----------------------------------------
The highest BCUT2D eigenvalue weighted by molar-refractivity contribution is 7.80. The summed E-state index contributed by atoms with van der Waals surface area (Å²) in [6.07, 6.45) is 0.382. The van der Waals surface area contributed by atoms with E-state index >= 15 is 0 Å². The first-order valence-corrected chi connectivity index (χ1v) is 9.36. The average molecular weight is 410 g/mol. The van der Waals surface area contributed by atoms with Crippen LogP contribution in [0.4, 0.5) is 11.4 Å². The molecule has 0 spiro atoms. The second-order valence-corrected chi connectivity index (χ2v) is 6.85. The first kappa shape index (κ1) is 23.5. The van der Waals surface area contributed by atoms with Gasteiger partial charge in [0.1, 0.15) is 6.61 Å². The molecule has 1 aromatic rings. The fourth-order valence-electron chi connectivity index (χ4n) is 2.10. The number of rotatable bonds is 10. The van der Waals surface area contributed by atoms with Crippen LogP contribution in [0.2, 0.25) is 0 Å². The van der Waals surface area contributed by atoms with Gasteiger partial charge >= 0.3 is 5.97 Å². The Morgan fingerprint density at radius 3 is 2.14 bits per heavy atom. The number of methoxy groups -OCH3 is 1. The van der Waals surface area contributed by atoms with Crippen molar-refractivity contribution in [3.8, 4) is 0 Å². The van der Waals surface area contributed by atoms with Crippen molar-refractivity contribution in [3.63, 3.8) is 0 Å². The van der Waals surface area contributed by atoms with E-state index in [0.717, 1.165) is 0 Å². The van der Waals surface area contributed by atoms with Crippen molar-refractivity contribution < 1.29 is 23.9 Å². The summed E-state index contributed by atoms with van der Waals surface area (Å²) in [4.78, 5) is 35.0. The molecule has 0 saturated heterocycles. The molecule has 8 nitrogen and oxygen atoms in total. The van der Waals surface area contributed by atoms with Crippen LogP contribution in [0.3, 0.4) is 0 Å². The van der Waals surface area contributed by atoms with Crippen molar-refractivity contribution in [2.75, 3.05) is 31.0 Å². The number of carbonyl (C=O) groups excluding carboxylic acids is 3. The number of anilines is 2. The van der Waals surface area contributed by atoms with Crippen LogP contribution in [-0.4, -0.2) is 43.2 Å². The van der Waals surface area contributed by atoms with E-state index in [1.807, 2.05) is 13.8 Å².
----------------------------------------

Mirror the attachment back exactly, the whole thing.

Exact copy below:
The highest BCUT2D eigenvalue weighted by molar-refractivity contribution is 7.80. The summed E-state index contributed by atoms with van der Waals surface area (Å²) in [6.07, 6.45) is 0.382. The van der Waals surface area contributed by atoms with E-state index >= 15 is 0 Å². The first-order valence-corrected chi connectivity index (χ1v) is 9.36. The average molecular weight is 410 g/mol. The van der Waals surface area contributed by atoms with Crippen LogP contribution in [0.4, 0.5) is 11.4 Å². The molecule has 0 spiro atoms. The second-order valence-corrected chi connectivity index (χ2v) is 6.85. The first kappa shape index (κ1) is 23.5. The van der Waals surface area contributed by atoms with Gasteiger partial charge in [0.1, 0.15) is 6.61 Å². The molecule has 1 aromatic rings. The fourth-order valence-electron chi connectivity index (χ4n) is 2.10. The number of rotatable bonds is 10. The van der Waals surface area contributed by atoms with Crippen LogP contribution in [0.2, 0.25) is 0 Å². The van der Waals surface area contributed by atoms with Gasteiger partial charge >= 0.3 is 5.97 Å². The Morgan fingerprint density at radius 3 is 2.14 bits per heavy atom. The number of methoxy groups -OCH3 is 1. The van der Waals surface area contributed by atoms with Crippen molar-refractivity contribution in [3.8, 4) is 0 Å². The van der Waals surface area contributed by atoms with Crippen molar-refractivity contribution in [3.63, 3.8) is 0 Å². The van der Waals surface area contributed by atoms with E-state index in [0.717, 1.165) is 0 Å². The van der Waals surface area contributed by atoms with Crippen molar-refractivity contribution < 1.29 is 23.9 Å². The summed E-state index contributed by atoms with van der Waals surface area (Å²) in [4.78, 5) is 35.0. The molecule has 0 saturated heterocycles. The molecule has 8 nitrogen and oxygen atoms in total. The van der Waals surface area contributed by atoms with Crippen LogP contribution in [0.3, 0.4) is 0 Å². The van der Waals surface area contributed by atoms with Crippen molar-refractivity contribution in [2.75, 3.05) is 31.0 Å². The number of carbonyl (C=O) groups excluding carboxylic acids is 3. The number of anilines is 2. The van der Waals surface area contributed by atoms with Crippen LogP contribution in [-0.4, -0.2) is 43.2 Å². The van der Waals surface area contributed by atoms with E-state index in [1.807, 2.05) is 13.8 Å².